A platform for multinational drugmakers is seeking clarity on provisions involving doctor engagement and continuous medical education, among other things, outlined in the recently updated Uniform Code for Pharmaceutical Marketing Practices (UCPMP- 2024).

The updated code is directionally good, but the Organisation of Pharmaceutical Producers of India will seek guidelines for implementation of the code, Anil Matai, OPPI Director-General, told businessline. A platform largely for multinational drug companies, OPPI has created a taskforce for identifying details that need clarity in the updated code, he said, adding that the organisation has its own ethical code, as well.

Need for more ‘teeth’

With the word ‘voluntary’ dropped from the code and ‘mandatory’ not mentioned, civil society voices have called for the UCPMP to have more ‘teeth’ to be enforceable. Matai said the industry would need to honour the UCPMP ‘in letter and spirit’ and foster collaborations with health practitioners ‘in a rightful way’.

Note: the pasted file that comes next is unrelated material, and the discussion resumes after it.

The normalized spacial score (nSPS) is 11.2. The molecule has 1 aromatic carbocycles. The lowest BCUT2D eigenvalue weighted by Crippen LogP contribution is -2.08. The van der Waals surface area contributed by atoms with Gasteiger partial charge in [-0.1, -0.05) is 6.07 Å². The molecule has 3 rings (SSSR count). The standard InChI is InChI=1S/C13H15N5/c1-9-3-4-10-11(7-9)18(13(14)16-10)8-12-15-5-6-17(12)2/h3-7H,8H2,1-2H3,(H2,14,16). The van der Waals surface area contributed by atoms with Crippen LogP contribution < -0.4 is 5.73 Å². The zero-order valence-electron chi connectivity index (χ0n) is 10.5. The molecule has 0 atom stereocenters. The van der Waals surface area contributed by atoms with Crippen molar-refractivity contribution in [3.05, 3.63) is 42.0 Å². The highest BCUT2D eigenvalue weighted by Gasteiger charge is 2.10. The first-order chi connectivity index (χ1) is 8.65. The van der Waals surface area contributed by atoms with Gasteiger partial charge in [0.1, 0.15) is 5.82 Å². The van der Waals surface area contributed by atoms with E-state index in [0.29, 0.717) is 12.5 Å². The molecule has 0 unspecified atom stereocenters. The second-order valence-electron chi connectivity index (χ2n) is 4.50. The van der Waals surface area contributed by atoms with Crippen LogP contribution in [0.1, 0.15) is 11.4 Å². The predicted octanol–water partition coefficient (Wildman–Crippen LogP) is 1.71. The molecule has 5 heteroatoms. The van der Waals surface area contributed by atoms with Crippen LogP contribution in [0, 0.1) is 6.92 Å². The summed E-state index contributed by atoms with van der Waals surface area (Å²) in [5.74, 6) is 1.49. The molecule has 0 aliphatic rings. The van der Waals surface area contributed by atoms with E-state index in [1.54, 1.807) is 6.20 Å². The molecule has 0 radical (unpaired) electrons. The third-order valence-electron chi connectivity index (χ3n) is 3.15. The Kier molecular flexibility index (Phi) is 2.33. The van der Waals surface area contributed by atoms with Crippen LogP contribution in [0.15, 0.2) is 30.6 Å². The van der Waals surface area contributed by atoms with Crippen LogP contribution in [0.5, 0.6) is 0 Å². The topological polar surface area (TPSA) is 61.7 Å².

Pointing to contractual obligations that may exist between doctors and drug companies, possibly in an advisory capacity, he said, a transition period needs to be indicated, to allow for the engagement to be completed. The code outlines engagement with doctors for research services, subject to the Income-Tax Act, 1961 and in line with the NMC (National Medical Commission) regulations.

On CMES, he said, clarity would be sought on how to approach an educational event hosted overseas by a multinational company, for instance, that would bring together a global fraternity.

CMEs are meant to update doctors on the new trends, drugs and technology from drugmakers, but it came under intense scrutiny after reports emerged of events hosted on cruises and family members being entertained. The updated UCPMP allows for these events to be held in India and in educational or medical institutions, thereby attempting to weed out cruises and other possible methods of inducement.

The code also outlines a ₹1,000 limit for brand-reminders etc., but clarity is needed on electronic educational material shared with doctors, on a pen-drive, for example and other wordings in the code that need to be defined for implementation, he explained.

The UCPMP 2024 was recently issued by the Department of Pharmaceuticals to draw an ethical line between drugs and drugmakers and to ensure there is no payment / inducement to push medicine prescriptions. The code continues to generate much discussion in the industry and among pro-health groups, with both sides seeking clarity on implementation of the code.